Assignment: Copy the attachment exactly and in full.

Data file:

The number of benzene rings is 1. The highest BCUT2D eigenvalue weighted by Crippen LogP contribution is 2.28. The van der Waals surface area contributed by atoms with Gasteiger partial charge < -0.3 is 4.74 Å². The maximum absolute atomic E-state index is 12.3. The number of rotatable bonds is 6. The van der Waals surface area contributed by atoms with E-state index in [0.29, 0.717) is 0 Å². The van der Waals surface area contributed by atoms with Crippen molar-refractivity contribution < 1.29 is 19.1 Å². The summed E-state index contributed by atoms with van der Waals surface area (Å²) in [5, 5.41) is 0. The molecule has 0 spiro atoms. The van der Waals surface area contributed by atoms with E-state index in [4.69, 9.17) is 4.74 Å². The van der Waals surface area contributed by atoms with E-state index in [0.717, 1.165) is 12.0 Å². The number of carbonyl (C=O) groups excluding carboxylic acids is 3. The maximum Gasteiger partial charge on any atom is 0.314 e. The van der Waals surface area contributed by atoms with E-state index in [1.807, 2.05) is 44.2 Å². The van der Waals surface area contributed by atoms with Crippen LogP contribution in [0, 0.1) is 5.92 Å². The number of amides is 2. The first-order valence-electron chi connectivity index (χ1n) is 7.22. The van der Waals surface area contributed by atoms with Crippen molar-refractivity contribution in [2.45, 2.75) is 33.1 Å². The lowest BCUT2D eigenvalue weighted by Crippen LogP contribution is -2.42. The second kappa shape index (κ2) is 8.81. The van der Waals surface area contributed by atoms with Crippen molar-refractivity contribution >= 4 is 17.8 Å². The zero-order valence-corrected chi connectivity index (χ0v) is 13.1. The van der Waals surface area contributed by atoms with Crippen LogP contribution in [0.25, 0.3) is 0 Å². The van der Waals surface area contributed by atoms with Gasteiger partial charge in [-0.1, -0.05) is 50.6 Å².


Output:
The number of benzene rings is 1. The highest BCUT2D eigenvalue weighted by Crippen LogP contribution is 2.28. The van der Waals surface area contributed by atoms with Gasteiger partial charge < -0.3 is 4.74 Å². The maximum absolute atomic E-state index is 12.3. The number of rotatable bonds is 6. The van der Waals surface area contributed by atoms with E-state index in [0.29, 0.717) is 0 Å². The van der Waals surface area contributed by atoms with Crippen molar-refractivity contribution < 1.29 is 19.1 Å². The summed E-state index contributed by atoms with van der Waals surface area (Å²) in [5, 5.41) is 0. The molecule has 0 spiro atoms. The van der Waals surface area contributed by atoms with E-state index in [4.69, 9.17) is 4.74 Å². The van der Waals surface area contributed by atoms with E-state index in [0.717, 1.165) is 12.0 Å². The number of carbonyl (C=O) groups excluding carboxylic acids is 3. The maximum Gasteiger partial charge on any atom is 0.314 e. The van der Waals surface area contributed by atoms with E-state index in [1.807, 2.05) is 44.2 Å². The van der Waals surface area contributed by atoms with Crippen LogP contribution in [0, 0.1) is 5.92 Å². The number of amides is 2. The first-order valence-electron chi connectivity index (χ1n) is 7.22. The van der Waals surface area contributed by atoms with Crippen molar-refractivity contribution in [2.45, 2.75) is 33.1 Å². The lowest BCUT2D eigenvalue weighted by Crippen LogP contribution is -2.42. The second kappa shape index (κ2) is 8.81. The van der Waals surface area contributed by atoms with Crippen molar-refractivity contribution >= 4 is 17.8 Å². The zero-order valence-corrected chi connectivity index (χ0v) is 13.1. The van der Waals surface area contributed by atoms with Crippen LogP contribution in [0.25, 0.3) is 0 Å². The van der Waals surface area contributed by atoms with Gasteiger partial charge in [-0.1, -0.05) is 50.6 Å².